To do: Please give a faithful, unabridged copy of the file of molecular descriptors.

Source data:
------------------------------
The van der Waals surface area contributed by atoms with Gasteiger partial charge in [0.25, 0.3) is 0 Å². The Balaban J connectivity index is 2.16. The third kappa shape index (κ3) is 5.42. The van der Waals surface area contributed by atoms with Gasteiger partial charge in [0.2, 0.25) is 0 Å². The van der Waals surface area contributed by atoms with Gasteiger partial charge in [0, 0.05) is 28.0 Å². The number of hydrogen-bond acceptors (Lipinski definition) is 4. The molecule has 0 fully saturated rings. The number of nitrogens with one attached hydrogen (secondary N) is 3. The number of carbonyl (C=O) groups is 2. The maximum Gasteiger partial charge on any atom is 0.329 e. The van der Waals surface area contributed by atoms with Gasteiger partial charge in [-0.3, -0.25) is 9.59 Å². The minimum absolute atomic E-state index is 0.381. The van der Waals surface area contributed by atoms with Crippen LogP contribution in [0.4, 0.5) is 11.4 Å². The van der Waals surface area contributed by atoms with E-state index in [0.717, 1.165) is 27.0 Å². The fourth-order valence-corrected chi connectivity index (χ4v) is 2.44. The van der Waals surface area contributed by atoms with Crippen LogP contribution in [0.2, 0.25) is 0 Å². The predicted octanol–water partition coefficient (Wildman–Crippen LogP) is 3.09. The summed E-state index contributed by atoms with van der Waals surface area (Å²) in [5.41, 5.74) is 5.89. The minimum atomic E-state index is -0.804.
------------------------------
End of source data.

The van der Waals surface area contributed by atoms with Gasteiger partial charge in [0.25, 0.3) is 0 Å². The Balaban J connectivity index is 2.16. The third kappa shape index (κ3) is 5.42. The van der Waals surface area contributed by atoms with Gasteiger partial charge in [0.2, 0.25) is 0 Å². The van der Waals surface area contributed by atoms with Gasteiger partial charge in [0, 0.05) is 28.0 Å². The number of hydrogen-bond acceptors (Lipinski definition) is 4. The molecule has 0 fully saturated rings. The number of nitrogens with one attached hydrogen (secondary N) is 3. The number of carbonyl (C=O) groups is 2. The maximum Gasteiger partial charge on any atom is 0.329 e. The van der Waals surface area contributed by atoms with Gasteiger partial charge in [-0.3, -0.25) is 9.59 Å². The minimum absolute atomic E-state index is 0.381. The van der Waals surface area contributed by atoms with Crippen LogP contribution in [0.4, 0.5) is 11.4 Å². The van der Waals surface area contributed by atoms with E-state index in [0.717, 1.165) is 27.0 Å². The fourth-order valence-corrected chi connectivity index (χ4v) is 2.44. The van der Waals surface area contributed by atoms with Crippen LogP contribution in [0.2, 0.25) is 0 Å². The predicted octanol–water partition coefficient (Wildman–Crippen LogP) is 3.09. The summed E-state index contributed by atoms with van der Waals surface area (Å²) in [5.41, 5.74) is 5.89. The minimum atomic E-state index is -0.804.